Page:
The PROBoter is a modular, self-calibrating probing machine to support PCB analysis tasks in penetration tests of embedded systems. The video of the PROBoter demonstrates its four main contributions: 1) The automatic visual detection of components and contact points on a PCB, 2) the automatic probing of contact points for net reversing and signal detection, 3) the mapping of signal lines to given bus protocols, and 4) the support in identification of potential attack vectors.
A System-on-a-Chip (SoC) is regularly used in the automotive domain to build electronic control units (ECUs) with high demands on different functionalities and computation power. TeleChips, as a leading supplier of SoC components for automotive In-Vehicle Infotainment and cockpit solutions, chose SCHUTZWERK as an independent and experienced provider for automotive and embedded security assessments to analyze their new SoC series TCC803x (Dolphin+). This success story summarizes the approach and results of the comprehensive security assessment.
The escar is the world’s leading automotive cyber security conference. SCHUTZWERK participated at this year’s escar Europe with two talks. The first talk of Dr. Bastian Könings discussed the current challenges in automotive penetration testing. The second talk of Fabian Weber presented the PROBoter, a hardware platform to support penetration tests of embedded systems by automating time-consuming analysis tasks.
As part of the 10 years IT security anniversary lecture series at Aalen University, Bastian Könings has given an introduction to the security of today’s and future vehicles. In his talk, he outlined known security issues and demonstrated existing attacks on cars. How these issues are being addressed in current development processes was discussed by showing the goals and approaches of penetration tests conducted by SCHUTZWERK in the automotive domain.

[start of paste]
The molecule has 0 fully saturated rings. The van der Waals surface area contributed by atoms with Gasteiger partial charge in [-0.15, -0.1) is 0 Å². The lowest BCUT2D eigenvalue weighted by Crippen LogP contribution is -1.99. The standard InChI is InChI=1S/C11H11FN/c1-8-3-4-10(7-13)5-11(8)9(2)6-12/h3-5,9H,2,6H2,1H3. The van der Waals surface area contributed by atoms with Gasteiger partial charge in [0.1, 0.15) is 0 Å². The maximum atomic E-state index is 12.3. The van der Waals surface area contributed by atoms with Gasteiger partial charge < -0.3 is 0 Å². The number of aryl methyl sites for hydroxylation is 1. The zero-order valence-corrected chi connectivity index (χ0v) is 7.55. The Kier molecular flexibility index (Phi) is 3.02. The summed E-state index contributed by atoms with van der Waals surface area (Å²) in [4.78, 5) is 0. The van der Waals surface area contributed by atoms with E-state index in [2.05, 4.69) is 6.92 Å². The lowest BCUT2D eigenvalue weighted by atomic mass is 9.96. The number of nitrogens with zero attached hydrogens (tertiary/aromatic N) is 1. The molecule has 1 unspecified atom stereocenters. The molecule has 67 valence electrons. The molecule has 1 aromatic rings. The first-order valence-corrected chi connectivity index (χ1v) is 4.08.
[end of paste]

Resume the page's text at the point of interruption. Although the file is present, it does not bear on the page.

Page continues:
From a traditional point of view, vehicles used to be closed systems in which components communicated between each other over a central vehicle bus and no connection to remote systems was possible. However, this has drastically changed during the last years with increasing connectivity and autonomy of today’s vehicles. While car manufacturers have a long experience in dealing with safety problems, dealing with security risks raised by this development is a relatively new domain for them.
Munich, Germany – 25 May 2018 – The more electronics steer, accelerate and brake cars, the more important it is to protect them against cyber-attacks. That is why 15 partners from industry and academia will work together over the next three years on new approaches to IT security in self-driving cars. The joint project goes by the name Security For Connected, Autonomous Cars (SecForCARs) and has funding of €7.2 million from the German Federal Ministry of Education and Research.
Disclaimer: The elaboration and software project associated to this subject are results of a Bachelor’s thesis created at SCHUTZWERK in collaboration with Aalen University by Philipp Schmied.
While car manufacturers steadily refine and advance vehicle systems, requirements of the underlying networks increase even further. Striving for smart cars, a fast-growing amount of components are interconnected within a single car. This results in specialized and often proprietary car protocols built based on standardized technology.